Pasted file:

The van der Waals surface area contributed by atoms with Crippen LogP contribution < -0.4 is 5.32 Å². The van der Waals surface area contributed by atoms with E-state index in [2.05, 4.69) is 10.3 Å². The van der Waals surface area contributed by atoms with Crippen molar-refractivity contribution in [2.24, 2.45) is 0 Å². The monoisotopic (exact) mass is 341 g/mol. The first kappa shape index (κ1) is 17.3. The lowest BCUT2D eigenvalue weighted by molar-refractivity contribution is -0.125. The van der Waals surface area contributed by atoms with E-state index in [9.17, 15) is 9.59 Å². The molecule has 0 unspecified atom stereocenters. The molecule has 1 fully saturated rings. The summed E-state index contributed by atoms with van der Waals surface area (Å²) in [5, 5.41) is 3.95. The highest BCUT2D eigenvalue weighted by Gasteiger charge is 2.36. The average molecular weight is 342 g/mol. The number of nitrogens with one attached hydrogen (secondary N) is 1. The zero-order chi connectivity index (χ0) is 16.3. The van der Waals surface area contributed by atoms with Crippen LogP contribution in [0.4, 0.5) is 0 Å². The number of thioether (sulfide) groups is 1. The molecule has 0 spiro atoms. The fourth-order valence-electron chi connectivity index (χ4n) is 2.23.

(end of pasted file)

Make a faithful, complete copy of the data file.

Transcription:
The van der Waals surface area contributed by atoms with Crippen LogP contribution < -0.4 is 5.32 Å². The van der Waals surface area contributed by atoms with E-state index in [2.05, 4.69) is 10.3 Å². The van der Waals surface area contributed by atoms with Crippen molar-refractivity contribution in [2.24, 2.45) is 0 Å². The monoisotopic (exact) mass is 341 g/mol. The first kappa shape index (κ1) is 17.3. The lowest BCUT2D eigenvalue weighted by molar-refractivity contribution is -0.125. The van der Waals surface area contributed by atoms with E-state index in [9.17, 15) is 9.59 Å². The molecule has 0 unspecified atom stereocenters. The molecule has 1 fully saturated rings. The summed E-state index contributed by atoms with van der Waals surface area (Å²) in [5, 5.41) is 3.95. The highest BCUT2D eigenvalue weighted by Gasteiger charge is 2.36. The average molecular weight is 342 g/mol. The number of nitrogens with one attached hydrogen (secondary N) is 1. The zero-order chi connectivity index (χ0) is 16.3. The van der Waals surface area contributed by atoms with Crippen LogP contribution in [0.4, 0.5) is 0 Å². The number of thioether (sulfide) groups is 1. The molecule has 0 spiro atoms. The fourth-order valence-electron chi connectivity index (χ4n) is 2.23.